Fatenah: Palestine's first 3D animation



 
Palestinian 3D animated film Fatenah combines fact and fiction in a story about a woman in the Gaza Strip, and her struggle with breast cancer under Israel's complete air, sea and land domination of the Strip.
 
By TANIA TABAR
 
Palestine Fatenah homepage
A view of the Palestinian 3-D animated film Fatenah © Fatenah.com

BEIRUT, July 6, 2009 (MENASSAT) — Overshadowed by the Israeli siege, the struggle for self-determination, inter-Palestinian factionalism, and the most recent war on Gaza, Palestinians in the Strip have had few media offerings to remind the world they live normal lives, and endure daily hardships.

Fatenah is a tale that attempts to battle this one-dimensional perception, humanizing a community laden with stereotypes.   

Inspired by a true story, the first Palestinian animated film documents the life of a 28-year-old woman who has been diagnosed with breast cancer. It chronicles her struggles to take on what is a deeply personal battle - fighting the disease while living in a territory completely dominated by Israeli controls over Gaza's land, air and sea.

“The main goal we would like to reach, 'we' means the production house Dar, is to tell the world to look into the Palestinian stories not as statistics, but that behind each number there is a deep complicated story,” the director of the film, Ahmad Habash, told MENASSAT.

Fatenah’s story is based on the life of Fatma Bargouth, whose battle against breast cancer was documented by the Israeli group Physicians for Human Rights in a 2005 report.  Fatenah, a two-year-project, was given a $60,000 budget by the World Health Organization (WHO).

“The events in the story are some real and some fiction... and the real events are a combination of real events from different stories,” said Habash.

Fatenah, “while inspired by the Gaza woman’s ordeal - was a fictionalized account. “We made a love story. It’s sensitive,” Habash told AP. “But it also allows Fatenah to be a story about a lack of access to health.”

The head of the WHO in the Palestinian territories at that time (Nov. 2007), Mr Ambrojio Maninti, contacted Mr. Saed Andoni, the producer from Dar Film Production, and they started working on developing the idea into a short film, Habash told MENASSAT.

“That’s when I came to the production. They first thought of doing a documentary or live action fiction but then they switched to animation, since it would be a lighter version of telling a heavy story.”

In 2004, Bargouth felt a lump in her breast but was given ill-advice by Palestinian doctors. Months later, she was diagnosed with cancer, and the doctors refused to refer her to treatment in Israel.

She sent the report herself. But applying for medical treatment in Israel from Gaza is a long and complicated process and she was only granted permission after Israel human rights organization intervened. 

Bargouth would travel back and forth from Gaza and Israel, sometimes waiting hours alone for the gate to open, and often missing appointments when soldiers would not allow her to enter. After a five-year battle, Bargouth died at 29, in her home in Gaza.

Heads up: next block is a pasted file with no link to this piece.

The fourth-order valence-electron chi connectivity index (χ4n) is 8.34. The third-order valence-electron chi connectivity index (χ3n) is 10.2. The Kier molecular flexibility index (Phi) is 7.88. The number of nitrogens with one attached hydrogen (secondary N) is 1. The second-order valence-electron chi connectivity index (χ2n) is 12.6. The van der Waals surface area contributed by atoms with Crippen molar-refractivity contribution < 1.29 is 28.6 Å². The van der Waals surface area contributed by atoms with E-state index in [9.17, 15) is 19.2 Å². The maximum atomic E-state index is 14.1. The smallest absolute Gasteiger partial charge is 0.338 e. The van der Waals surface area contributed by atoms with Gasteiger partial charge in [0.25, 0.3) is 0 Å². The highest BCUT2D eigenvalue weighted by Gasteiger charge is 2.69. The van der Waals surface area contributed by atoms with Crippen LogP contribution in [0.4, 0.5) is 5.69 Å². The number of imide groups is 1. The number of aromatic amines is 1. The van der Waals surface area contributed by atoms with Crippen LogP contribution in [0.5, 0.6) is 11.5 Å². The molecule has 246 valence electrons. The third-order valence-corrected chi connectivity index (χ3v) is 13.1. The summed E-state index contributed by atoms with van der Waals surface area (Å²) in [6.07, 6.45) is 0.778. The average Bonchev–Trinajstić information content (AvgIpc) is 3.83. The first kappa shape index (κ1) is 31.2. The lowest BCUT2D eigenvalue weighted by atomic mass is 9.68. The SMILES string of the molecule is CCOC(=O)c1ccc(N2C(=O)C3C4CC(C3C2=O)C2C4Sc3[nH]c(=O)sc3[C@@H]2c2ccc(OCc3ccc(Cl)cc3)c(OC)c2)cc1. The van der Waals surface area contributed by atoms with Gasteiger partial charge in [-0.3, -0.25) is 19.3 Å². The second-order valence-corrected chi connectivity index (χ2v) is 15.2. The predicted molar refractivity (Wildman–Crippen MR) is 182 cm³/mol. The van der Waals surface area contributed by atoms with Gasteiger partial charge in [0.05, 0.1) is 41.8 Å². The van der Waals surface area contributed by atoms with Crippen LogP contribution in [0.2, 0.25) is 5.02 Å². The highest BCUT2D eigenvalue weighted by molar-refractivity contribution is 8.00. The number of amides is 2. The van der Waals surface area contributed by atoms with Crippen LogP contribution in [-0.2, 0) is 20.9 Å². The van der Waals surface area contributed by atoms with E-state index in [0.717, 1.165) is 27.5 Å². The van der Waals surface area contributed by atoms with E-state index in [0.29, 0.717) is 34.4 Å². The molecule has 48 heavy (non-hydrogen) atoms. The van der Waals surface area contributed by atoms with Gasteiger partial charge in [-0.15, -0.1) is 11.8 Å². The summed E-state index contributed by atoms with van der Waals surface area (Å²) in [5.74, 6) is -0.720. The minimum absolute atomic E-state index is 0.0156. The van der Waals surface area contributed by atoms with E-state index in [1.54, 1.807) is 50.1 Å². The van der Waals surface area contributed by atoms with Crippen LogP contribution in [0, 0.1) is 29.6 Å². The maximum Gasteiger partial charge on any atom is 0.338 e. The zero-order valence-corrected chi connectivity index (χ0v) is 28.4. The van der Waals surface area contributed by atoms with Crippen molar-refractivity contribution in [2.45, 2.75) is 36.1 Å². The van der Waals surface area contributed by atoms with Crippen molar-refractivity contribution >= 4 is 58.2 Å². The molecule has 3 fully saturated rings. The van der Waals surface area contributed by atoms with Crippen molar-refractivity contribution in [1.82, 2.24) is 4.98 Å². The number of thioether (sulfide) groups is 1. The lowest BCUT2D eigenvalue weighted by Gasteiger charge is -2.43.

In the 30-minute film, the makers of Fatenah outline the crippled health care system in Palestine through the woman’s story, but also highlight the affects of the Israeli occupation and siege, as the fate of Bargouth is not unique to Palestinians.


Since the Israeli siege on Gaza began in 2007, when Palestinian political party Hamas was elected to power, 274 Gazans have died for health reasons due to the Israeli closure of the Strip, according to the Ministry of Health of the Government of Gaza.

However, it is clear by Bargouth’s case, which began before Hamas took power, that this has been an ongoing form of violence inflicted on Palestinians, as part of the oppression of the occupation.

Habash is currently based in Ramallah and was unable to enter Gaza to see most of the scenes that were in the film, having to rely on a photographer in Gaza to take photos and send him them via email.

"From Israel, we only needed the hospital entrance (just for integrity). We could have used any hospital for interior scenes. A photographer friend of mine with press ID tried to take some photos at the hospital but the security asked for permission, which we found out would take a long time ... as would permission for me or the producer..so we navigated the internet for the hospital website, captured some images from the gallery page and used them as background images in the scenes.

In terms of what is next for the director, “Recently, I'm taking a break, at least from huge projects. I'm working more on exhibiting my sketches, reading books and traveling around. I always consider a feature film in stop motion. I want to stay away from computer 3d animation for the time being. I'm sorry but I can't reveal more.”

The film is currently being sent to major film festivals and was screened in Ramallah last Wednesday (July 1).